Nothing prepares you for the act of painting as much as memory; forget sketching, forget studies and most of all forget photographs; digital or otherwise.
‘Memory’, as Bonnard observed, ‘is the best filter’, so it’s to memory that I’m committing my first studies in my new project of The Dales. It’s so easy, so seductive, so instant to take that snap – and with my iPhone – snap after snap after snap; as if the act of looking is in any way comparable to that of seeing.
It’s just not, and as I’ve written elsewhere in this occasional blog, devices don’t see things like we do. They record everything of a scene, but nothing about it, they have no bias, nothing they store is filtered through the lens of our experience, and worst of all they simply don’t store memories as we recall them. Committing an image to your device, in the hope it will be a reference, is quite possibly the surest way to ruin a painting before one starts.
So here’s the plan; a full scale show based on observation and recall; all about the visual and emotional traces impressed upon me , and not about what was there.
Landscape is a metaphor for so much of our being, standing in – and out in it – roots one in a time and place in a way one can’t experience secondhand. You can’t feel a place and feel part of it through the lens of a device only the lens of actual experience. Time spent outdoors locates us in a place, we experience it physically and recall it viscerally, and no where is this more true for me than the Dales.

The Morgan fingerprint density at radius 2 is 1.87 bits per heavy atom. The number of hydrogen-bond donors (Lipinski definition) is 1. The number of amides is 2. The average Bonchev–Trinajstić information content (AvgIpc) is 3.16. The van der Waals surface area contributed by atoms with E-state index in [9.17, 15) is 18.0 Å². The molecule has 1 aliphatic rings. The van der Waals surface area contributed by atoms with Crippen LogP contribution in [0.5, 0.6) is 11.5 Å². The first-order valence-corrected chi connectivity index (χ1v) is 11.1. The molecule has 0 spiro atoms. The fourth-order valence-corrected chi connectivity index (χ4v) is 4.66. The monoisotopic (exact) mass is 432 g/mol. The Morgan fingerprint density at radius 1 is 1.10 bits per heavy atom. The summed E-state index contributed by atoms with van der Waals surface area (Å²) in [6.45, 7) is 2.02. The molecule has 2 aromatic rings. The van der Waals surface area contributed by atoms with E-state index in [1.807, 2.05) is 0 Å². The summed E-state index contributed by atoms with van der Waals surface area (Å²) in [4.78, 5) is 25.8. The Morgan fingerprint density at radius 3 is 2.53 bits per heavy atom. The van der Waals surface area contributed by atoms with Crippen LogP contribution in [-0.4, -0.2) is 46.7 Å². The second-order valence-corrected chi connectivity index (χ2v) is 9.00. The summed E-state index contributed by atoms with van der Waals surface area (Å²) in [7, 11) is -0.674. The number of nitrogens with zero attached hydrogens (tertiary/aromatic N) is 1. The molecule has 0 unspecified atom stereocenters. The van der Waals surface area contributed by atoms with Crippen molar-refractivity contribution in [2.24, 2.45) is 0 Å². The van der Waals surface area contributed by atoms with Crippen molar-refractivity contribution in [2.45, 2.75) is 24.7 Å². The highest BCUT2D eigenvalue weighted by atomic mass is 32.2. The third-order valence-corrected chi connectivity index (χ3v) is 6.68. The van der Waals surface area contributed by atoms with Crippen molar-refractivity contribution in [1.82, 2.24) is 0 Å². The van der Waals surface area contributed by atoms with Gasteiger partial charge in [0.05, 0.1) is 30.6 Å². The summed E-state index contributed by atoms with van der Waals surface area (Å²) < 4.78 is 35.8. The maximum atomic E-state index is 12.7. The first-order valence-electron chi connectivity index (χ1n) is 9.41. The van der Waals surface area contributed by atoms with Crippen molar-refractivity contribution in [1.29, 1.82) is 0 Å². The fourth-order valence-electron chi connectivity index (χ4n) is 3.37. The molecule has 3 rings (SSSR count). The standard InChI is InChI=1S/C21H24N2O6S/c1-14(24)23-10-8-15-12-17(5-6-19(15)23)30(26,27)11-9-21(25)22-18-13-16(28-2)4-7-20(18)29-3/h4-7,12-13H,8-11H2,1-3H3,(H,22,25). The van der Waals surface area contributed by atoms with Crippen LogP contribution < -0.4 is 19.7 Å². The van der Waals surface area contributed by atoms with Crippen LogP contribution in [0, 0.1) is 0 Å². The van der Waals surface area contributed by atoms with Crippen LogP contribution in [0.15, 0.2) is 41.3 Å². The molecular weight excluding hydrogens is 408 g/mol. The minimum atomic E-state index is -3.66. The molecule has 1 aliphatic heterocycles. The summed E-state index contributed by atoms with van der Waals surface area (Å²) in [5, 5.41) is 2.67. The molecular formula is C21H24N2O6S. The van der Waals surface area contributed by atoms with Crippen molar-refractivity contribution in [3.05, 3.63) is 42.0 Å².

For me the Dales is life writ large; beautiful, unexpected, mutable, by turns enchanting and hostile. I was drawn to it as a boy,escaping from the smoky congestion and industry of Pendle, and return this year to look it in the eye on new terms.
Much has to be done, how to visualise it, evoke its moods, express my own and most importantly impress that vision upon the viewers of my work.
I made a start today, a 2M canvas wrought from memory, the sky mutable, the Dale cast into shadow and spotlit, cottages huddled against the scarp. Is it good Art? Not at all – but it’s a good start, and I trust in those more than a thousand oil sketches painstakingly transcribed from photographs.
There’s nothing new in this of course, as Pollock noted his work was no more – or less than ‘energy and motion made visible’, and what could be more useless in meeting that aspiration than a still image?
I’ve heard it said that a painting, like a conversation, is never definitively finished; I now understand how true is this when one talks not of one work but a whole project such as my 2016 show The Painted Garden. So the Dales and my work on the Painted Garden will need to sit side by side on my easel for a year or two, will one mellow the other, or will the garden take on something of the spirit of this new landscape?
These aren’t questions which can be answered quickly, and certainly not by seeing,experiencing and recording life through a lens.